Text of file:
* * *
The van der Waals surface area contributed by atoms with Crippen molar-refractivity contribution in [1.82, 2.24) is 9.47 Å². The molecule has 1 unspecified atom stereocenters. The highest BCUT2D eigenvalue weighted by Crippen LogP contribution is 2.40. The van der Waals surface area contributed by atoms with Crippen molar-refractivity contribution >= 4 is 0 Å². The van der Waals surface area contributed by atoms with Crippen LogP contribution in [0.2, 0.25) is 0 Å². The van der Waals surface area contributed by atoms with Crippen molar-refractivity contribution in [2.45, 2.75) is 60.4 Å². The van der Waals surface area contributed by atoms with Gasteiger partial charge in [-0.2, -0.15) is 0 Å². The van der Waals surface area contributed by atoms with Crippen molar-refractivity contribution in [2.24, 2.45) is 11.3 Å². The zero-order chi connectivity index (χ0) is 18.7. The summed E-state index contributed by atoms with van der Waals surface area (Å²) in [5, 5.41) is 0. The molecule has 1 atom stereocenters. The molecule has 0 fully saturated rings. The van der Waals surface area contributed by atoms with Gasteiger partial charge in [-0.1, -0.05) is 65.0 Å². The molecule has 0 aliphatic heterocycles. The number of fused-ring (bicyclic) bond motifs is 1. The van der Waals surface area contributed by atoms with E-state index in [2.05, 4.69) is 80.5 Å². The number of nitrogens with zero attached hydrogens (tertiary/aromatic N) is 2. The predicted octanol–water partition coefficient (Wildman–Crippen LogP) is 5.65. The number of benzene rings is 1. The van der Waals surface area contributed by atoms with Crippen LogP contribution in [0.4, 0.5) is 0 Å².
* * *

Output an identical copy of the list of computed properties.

The van der Waals surface area contributed by atoms with Crippen molar-refractivity contribution in [1.82, 2.24) is 9.47 Å². The molecule has 1 unspecified atom stereocenters. The highest BCUT2D eigenvalue weighted by Crippen LogP contribution is 2.40. The van der Waals surface area contributed by atoms with Crippen molar-refractivity contribution >= 4 is 0 Å². The van der Waals surface area contributed by atoms with Crippen LogP contribution in [0.2, 0.25) is 0 Å². The van der Waals surface area contributed by atoms with Crippen molar-refractivity contribution in [2.45, 2.75) is 60.4 Å². The van der Waals surface area contributed by atoms with Gasteiger partial charge in [-0.2, -0.15) is 0 Å². The van der Waals surface area contributed by atoms with Crippen molar-refractivity contribution in [2.24, 2.45) is 11.3 Å². The zero-order chi connectivity index (χ0) is 18.7. The summed E-state index contributed by atoms with van der Waals surface area (Å²) in [5, 5.41) is 0. The molecule has 1 atom stereocenters. The molecule has 0 fully saturated rings. The van der Waals surface area contributed by atoms with Gasteiger partial charge in [-0.1, -0.05) is 65.0 Å². The molecule has 0 aliphatic heterocycles. The number of fused-ring (bicyclic) bond motifs is 1. The van der Waals surface area contributed by atoms with E-state index in [2.05, 4.69) is 80.5 Å². The number of nitrogens with zero attached hydrogens (tertiary/aromatic N) is 2. The predicted octanol–water partition coefficient (Wildman–Crippen LogP) is 5.65. The number of benzene rings is 1. The van der Waals surface area contributed by atoms with Crippen LogP contribution in [0.4, 0.5) is 0 Å².